NASA reveals the true nature of a nebula in a nearby galaxy

NASA has published a colorful image of the 30 Doradus B nebula. Analysis of the image shows that it is the creation of not one but at least two exploding stars.

30 Doradus nebula B. X-ray data: NASA/CXC/Penn State Univ./L. Townsley et al.; Optical data: NASA/STScI/HST; Infrared data: NASA/JPL/CalTech/SST; Image processing: NASA/CXC/SAO/J. Schmidt, N. Wolk, K. Arcand

The 30 Doradus B nebula is located 160 thousand light-years from Earth in the Large Magellanic Cloud, a small satellite galaxy of the Milky Way. It is part of a much larger complex known as the Tarantula Nebula. This is a vast region of ionized hydrogen where new stars have been actively forming for the last 8–10 million years. 

As part of the new 30 Doradus B study, astronomers combined X-ray data from the Chandra telescope (purple), optical data from the Blanco 4-meter telescope (orange and blue), and infrared data from the Spitzer telescope (red). Hubble telescope data was also added to them in black and white to highlight the sharp features in the image.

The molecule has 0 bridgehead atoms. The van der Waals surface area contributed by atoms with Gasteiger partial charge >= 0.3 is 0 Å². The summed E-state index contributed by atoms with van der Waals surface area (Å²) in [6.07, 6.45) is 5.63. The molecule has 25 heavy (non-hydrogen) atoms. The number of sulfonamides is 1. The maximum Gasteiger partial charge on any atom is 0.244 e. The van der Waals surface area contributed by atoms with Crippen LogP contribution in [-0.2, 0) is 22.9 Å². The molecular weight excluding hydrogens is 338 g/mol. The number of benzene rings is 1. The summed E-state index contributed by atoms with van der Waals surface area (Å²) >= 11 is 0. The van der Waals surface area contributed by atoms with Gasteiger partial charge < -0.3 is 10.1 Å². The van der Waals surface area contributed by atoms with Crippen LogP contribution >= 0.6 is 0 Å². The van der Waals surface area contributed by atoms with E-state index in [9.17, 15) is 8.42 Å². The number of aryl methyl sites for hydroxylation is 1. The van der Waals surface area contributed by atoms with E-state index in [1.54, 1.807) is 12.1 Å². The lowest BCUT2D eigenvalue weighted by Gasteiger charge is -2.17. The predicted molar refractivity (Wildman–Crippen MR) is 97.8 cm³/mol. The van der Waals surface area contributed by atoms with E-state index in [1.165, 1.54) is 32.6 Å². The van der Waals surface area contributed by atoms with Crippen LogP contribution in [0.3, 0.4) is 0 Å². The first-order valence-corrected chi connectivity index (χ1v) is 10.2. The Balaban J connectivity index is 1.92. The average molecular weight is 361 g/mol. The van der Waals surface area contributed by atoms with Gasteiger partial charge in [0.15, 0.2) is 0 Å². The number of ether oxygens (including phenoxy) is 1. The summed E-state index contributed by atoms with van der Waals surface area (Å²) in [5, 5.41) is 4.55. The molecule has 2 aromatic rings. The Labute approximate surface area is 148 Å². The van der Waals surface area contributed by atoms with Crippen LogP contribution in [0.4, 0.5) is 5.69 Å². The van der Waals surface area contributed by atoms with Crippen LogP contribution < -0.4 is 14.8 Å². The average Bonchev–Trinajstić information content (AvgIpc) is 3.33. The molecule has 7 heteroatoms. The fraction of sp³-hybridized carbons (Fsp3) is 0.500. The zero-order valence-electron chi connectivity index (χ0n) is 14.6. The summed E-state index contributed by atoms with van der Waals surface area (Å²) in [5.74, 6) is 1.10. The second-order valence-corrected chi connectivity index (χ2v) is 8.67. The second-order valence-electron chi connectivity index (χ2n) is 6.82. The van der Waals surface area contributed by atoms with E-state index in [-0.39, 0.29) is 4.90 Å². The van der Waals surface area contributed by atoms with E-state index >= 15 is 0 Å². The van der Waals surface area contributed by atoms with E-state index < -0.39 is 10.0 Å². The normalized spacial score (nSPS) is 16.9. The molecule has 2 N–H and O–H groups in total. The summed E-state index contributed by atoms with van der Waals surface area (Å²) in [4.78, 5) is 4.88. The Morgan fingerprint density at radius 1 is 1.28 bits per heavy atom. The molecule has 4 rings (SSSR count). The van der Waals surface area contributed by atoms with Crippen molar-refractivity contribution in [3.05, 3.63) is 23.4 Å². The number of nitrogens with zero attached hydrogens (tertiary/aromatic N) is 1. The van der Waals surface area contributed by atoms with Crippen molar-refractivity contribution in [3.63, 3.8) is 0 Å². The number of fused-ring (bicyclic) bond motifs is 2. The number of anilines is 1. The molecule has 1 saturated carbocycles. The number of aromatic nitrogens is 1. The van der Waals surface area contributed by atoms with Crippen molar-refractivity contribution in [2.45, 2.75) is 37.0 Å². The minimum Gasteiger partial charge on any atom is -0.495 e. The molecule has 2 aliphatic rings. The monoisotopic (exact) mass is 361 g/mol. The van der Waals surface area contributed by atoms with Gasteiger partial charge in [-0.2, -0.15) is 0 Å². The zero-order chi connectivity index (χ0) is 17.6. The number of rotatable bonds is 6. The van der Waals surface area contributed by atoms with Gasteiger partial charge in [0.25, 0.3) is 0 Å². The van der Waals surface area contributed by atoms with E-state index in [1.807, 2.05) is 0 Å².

As a result, scientists managed to obtain the most detailed image of the nebula in history. Its analysis revealed the presence of a weak shell, which is a source of X-ray radiation. Its diameter is about 130 light-years. For comparison, the star closest to the Sun is about 4 light-years away. The Chandra data also showed the presence of charged particles emitted by the pulsar. 

Comparing these data with the results of observations from other telescopes, the researchers concluded that a single supernova explosion could not explain what they saw. Both the pulsar and the bright X-ray radiation at the center of 30 Doradus B most likely appeared as a result of the collapse of a massive star that happened about 5,000 years ago. However, the larger, faint shell of X-rays is too big to be the result of the explosion of the same supernova.

Instead, the team believes that at least two supernova explosions occurred in 30 Doradus B, with the X-ray shell formed by another supernova that exploded more than 5,000 years ago. It is quite possible that there were even more of them in the past. This result may help astronomers learn more about the life and death of massive stars.

According to

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